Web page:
# (Smooth) Fictitious Play in Repeated Games

In this review we compare two common methods for playing repeated games: Fictitious Play (FP) and Smooth (or Stochastic) Fictitious Play (sFP). We formulate both techniques theoretically and describe how FP can be considered as a limit of sFP. We then study their convergence in two-player zero-sum games by both surveying the literature on the theoretical guarantees of convergence, and investigating the convergence via simulation. In particular we use simulations to exhibit the difference between convergence in belief (for FP and sFP) and convergence in behaviour (for sFP but not FP). We discuss how this lack of convergence of FP is due to the play of pure strategies. We also discuss convergence of these techniques in more general bimatrix games, where there exist cases where they do not converge. We consider a simple $2 \times 2$ coordination game, where although FP and sFP both converge, sFP favours the pure strategy equilibria, and FP converges to the mixed equilibrium in belief, but fails to converge to the value of the game when the mixed NE is played. We also consider the example of Shapley’s game and see that there are initial conditions where neither FP nor sFP converge in any sense. We investigate how the temperature parameter can be adjusted to prevent sFP from falling into a cycle in Shapley’s game.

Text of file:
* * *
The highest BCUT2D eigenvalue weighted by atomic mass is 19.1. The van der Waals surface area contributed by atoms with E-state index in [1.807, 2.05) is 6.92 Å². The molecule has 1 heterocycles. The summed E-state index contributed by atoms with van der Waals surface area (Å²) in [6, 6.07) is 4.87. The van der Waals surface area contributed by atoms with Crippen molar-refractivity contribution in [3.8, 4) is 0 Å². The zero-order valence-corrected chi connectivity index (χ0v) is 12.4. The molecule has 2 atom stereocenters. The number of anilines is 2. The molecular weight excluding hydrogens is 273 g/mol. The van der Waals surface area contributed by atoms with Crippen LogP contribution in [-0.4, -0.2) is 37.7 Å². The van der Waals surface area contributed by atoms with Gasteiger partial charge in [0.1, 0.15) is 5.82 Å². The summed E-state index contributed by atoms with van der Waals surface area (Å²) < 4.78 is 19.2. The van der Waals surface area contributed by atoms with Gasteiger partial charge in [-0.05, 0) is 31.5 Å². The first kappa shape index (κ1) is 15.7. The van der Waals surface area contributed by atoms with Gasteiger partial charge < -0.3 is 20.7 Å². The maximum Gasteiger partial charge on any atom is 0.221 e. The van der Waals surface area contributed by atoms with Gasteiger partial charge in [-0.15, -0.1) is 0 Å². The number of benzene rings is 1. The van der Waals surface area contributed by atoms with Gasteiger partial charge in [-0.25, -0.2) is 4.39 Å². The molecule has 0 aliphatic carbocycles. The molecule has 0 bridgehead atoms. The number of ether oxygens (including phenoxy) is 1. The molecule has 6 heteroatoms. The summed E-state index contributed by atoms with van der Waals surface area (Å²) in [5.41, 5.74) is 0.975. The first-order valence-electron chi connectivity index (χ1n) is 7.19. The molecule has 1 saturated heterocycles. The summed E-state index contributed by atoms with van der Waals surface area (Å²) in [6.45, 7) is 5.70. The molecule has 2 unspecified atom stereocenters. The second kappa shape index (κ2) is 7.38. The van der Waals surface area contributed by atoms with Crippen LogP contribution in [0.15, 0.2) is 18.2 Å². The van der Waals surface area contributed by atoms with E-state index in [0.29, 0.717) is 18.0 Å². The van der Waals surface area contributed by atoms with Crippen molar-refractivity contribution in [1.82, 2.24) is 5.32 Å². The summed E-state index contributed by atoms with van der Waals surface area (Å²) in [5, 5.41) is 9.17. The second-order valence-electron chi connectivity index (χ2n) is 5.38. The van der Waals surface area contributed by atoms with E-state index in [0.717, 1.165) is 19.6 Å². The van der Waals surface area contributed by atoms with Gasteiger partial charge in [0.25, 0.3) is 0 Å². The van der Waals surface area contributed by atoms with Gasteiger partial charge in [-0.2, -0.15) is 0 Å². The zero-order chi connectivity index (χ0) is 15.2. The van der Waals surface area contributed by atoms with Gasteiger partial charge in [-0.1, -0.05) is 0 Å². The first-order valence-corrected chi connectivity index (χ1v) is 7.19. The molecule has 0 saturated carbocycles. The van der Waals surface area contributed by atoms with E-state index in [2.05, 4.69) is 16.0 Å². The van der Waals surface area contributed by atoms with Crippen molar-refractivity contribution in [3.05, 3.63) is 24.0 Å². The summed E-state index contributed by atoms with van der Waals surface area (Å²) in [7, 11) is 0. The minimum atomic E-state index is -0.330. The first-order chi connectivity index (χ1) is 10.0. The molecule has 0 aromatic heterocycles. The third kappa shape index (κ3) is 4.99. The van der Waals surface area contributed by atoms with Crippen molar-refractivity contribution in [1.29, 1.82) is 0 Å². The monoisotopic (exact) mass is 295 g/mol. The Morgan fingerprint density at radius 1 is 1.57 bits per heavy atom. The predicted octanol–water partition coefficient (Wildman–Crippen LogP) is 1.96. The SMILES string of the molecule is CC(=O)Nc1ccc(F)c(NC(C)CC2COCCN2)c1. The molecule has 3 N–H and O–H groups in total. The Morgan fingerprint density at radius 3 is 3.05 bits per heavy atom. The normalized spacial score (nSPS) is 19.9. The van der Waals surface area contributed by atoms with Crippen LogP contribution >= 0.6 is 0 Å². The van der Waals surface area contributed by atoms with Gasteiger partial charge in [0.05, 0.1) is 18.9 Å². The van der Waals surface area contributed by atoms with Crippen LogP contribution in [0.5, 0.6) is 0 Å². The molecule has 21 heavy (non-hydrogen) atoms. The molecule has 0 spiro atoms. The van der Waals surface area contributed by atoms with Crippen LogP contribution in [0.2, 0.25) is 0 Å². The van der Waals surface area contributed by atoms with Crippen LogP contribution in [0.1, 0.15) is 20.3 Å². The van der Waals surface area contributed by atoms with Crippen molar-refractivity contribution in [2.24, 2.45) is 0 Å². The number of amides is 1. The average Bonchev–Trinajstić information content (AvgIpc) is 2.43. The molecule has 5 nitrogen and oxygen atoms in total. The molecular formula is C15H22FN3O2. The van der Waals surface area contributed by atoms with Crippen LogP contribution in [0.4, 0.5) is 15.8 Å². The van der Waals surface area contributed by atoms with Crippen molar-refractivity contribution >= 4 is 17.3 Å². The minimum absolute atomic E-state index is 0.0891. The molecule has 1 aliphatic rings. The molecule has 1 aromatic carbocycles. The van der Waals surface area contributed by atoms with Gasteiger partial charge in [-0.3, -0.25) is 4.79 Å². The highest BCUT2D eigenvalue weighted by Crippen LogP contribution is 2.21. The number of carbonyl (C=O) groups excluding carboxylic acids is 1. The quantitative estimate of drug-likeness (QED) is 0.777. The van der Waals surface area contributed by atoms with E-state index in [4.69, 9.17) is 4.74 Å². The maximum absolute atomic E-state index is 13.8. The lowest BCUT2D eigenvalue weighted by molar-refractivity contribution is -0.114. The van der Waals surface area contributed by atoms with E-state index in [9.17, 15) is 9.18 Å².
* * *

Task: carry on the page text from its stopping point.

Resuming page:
You can find the paper here.